What does it mean to have a crowded server? How can you prevent a situation with a crowded server? What can you do about a crowded server? This article answers these questions about paid hosting, tips on avoiding a crowded server, and more.
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The Other Meaning of Crowded Server
First, let's get rid of a distraction by explaining and dismissing an alternate meaning of the phrase crowded server. Gamers searching for a "crowded server" are looking for a server that other players are logged into so that they can play with them. To a gamer, a crowded server is a delight and an uncrowded server is one on which they might find no one else to play with when they log in. That's not the meaning of crowded server that is discussed in this article, which refers to hosting.
What Crowded Server Means in Web Hosting
In the world of hosting, a crowded server is not a good sign, as it is for gamers. Rather, it suggests that either some clients on the server are resource hogs or that the web host has been overselling its server space and resources.
- Resource Hogs—If a number of account owners on the server ignore the maximum bandwidth they're provided and set up sites or services that generate a lot of queries or downloads, the server may become strained by the demand. This type of user is generally trying to use an account that is less expensive but not really created for the type of site he or she is running. Trying to get away with an inexpensive hosting plan, rather than plumping for an adequate one, can affect the other accounts on the server.
- Overselling—Web hosts that provide shared hosting aim to provide each customer with a competitive amount of bandwidth and disk space. Even when all the server space and bandwidth for a particular server is accounted for by the allotted amount for the accounts on that server, many accounts may not use anywhere near the allotted amount. In this case, a money-hungry host may add additional customers to the server, counting on the low average usage to continue. This increases the web host's profit, while—as long as the overall usage remains low—not inconveniencing customers. But usage does not always stay low, and if everyone on an oversold server tries to use their maximum bandwidth, that's more bandwidth than is available on the server. Even if a number of customers use more bandwidth than expected, but not their maximum, the processing time will go up and the quality of the service, and possibly the server itself, will go down.
How You Can Avoid Ending Up on a Crowded Server
There are five main steps you can take to avoid your account ending up on a crowded server.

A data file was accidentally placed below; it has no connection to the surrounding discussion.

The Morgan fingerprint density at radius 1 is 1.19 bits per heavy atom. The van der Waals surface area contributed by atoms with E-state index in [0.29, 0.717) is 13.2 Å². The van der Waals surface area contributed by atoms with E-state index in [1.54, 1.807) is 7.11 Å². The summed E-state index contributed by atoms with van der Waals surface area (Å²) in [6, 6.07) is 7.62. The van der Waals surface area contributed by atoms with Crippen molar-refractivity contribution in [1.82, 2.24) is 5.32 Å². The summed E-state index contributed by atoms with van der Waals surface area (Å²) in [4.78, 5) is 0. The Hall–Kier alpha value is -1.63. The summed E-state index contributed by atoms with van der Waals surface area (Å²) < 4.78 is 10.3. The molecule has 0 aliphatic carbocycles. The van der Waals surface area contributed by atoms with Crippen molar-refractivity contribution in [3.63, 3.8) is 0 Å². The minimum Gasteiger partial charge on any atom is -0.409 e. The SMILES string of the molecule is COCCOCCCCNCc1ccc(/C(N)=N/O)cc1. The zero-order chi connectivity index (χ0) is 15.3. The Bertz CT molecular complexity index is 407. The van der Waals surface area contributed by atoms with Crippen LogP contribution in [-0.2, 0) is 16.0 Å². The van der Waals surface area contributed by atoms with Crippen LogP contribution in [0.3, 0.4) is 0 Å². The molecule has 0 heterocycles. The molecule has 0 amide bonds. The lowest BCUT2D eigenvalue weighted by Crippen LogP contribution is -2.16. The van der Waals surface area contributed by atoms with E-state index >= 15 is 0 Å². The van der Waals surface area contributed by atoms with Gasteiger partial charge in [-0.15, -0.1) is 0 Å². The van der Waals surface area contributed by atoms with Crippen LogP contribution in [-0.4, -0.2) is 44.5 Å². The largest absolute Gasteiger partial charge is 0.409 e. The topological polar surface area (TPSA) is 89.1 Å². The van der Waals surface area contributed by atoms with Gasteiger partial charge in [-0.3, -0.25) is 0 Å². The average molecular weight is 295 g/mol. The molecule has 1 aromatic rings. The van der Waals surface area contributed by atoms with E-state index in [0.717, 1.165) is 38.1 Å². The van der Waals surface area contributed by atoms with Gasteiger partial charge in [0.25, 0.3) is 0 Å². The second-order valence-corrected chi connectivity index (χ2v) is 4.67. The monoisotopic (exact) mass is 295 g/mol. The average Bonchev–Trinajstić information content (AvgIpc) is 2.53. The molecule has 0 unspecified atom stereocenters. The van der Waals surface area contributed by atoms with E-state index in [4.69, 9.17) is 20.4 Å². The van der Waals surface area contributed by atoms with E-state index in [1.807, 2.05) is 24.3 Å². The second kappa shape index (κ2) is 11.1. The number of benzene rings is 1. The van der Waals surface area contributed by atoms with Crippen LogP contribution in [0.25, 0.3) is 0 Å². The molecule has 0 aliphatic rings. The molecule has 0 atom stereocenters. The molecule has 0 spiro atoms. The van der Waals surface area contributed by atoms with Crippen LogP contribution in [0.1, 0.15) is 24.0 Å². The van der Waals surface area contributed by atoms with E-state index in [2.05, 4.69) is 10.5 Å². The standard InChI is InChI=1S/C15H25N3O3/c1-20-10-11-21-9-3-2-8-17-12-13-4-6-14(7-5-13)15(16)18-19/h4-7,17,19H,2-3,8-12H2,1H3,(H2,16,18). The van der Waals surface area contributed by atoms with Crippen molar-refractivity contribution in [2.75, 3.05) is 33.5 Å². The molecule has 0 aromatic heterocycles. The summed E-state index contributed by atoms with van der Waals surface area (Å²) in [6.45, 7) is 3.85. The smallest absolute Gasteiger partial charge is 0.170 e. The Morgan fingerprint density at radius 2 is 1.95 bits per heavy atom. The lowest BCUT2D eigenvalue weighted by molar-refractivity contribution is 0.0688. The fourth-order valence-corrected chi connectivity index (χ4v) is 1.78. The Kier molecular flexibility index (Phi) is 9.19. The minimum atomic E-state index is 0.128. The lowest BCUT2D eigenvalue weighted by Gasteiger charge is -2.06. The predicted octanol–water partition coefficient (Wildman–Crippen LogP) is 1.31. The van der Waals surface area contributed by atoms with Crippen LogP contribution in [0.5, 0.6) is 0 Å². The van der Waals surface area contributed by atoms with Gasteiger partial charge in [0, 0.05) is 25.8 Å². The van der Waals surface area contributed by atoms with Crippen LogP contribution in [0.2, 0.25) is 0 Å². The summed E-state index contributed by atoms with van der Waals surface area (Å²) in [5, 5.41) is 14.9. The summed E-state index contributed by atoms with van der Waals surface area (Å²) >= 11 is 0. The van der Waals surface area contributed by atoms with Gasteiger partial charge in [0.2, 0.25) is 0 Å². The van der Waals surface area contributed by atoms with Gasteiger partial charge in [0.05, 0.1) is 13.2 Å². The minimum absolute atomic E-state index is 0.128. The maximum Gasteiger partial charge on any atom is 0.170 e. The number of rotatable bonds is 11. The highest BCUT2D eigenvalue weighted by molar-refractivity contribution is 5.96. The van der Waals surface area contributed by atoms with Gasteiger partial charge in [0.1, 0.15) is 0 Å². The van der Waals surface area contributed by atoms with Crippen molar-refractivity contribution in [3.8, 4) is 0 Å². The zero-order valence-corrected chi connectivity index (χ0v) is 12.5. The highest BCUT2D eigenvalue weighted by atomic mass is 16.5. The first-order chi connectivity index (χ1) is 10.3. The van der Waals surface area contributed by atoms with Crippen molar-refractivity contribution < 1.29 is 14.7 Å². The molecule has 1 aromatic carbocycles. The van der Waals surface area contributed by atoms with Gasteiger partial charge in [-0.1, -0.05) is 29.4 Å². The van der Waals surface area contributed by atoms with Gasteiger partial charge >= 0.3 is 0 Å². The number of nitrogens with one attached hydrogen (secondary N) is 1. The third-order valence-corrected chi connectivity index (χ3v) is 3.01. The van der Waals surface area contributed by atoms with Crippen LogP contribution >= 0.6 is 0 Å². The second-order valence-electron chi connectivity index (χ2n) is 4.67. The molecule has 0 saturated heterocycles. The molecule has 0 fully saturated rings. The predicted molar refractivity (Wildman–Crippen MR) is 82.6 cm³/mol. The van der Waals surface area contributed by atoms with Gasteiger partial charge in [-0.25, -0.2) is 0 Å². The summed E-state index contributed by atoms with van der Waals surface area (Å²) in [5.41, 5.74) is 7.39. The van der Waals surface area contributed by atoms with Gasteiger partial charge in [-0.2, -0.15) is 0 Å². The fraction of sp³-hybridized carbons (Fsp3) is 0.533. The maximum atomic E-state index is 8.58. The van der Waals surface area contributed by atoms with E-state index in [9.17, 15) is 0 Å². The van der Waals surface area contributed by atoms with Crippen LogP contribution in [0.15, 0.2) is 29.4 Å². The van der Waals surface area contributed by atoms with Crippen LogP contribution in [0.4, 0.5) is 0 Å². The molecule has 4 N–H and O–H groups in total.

- Choose a trusted web host. A reputable, well-known host is going to care about customer satisfaction and not cut corners by shoving too many accounts on a server.
- Read reviews before you choose. If you don't know a web host from personal experience or personal recommendation, read reviews that are not on affiliate sites and are written in standard, grammatically correct and properly spelled English.
- Use the trial or demo offer to test the experience with a web host before committing.
- Look for an uptime guarantee and other information about protecting your account from the activities of others before you buy. For example, BlueHost provides a service called "Hosting Resource Protection" a proprietary solution that protects accounts from abusive users.
- Use dedicated hosting or your own server to serve your website. You will have complete control of what's on your server, and can keep it as empty or full as you like.
What You Can Do About a Crowded Server
The symptoms that you may see that lead you to the conclusion that the server you are on is too crowded can also be from alternative causes, so here are some steps to take if you experience slow processing or unexpected downtime.
- Before anything else, check your email and your web host's site to make sure that slowness or downtime was not caused by scheduled maintenance or a problem that they had (and have, hopefully, now fixed).
- Write a clear, accurate description of the symptoms your site is experiencing, including the time of day and the length of time the problem continued for.
- Make sure it's not your site. If you hired a programmer for the site or have an IT person, provide your written description and have him or her check the site operation.
- Call your web host's technical support department on the phone and use your written description to convey the problem. Listen carefully to the response. A good web host will be responsive and fix the problem, curtailing the activities of problematic accounts, if there are any, and/or removing them from the server if necessary. A web host that caused the overcrowding by overselling is more likely to blame you or make excuses. In that case, it's likely time to find a new web host.
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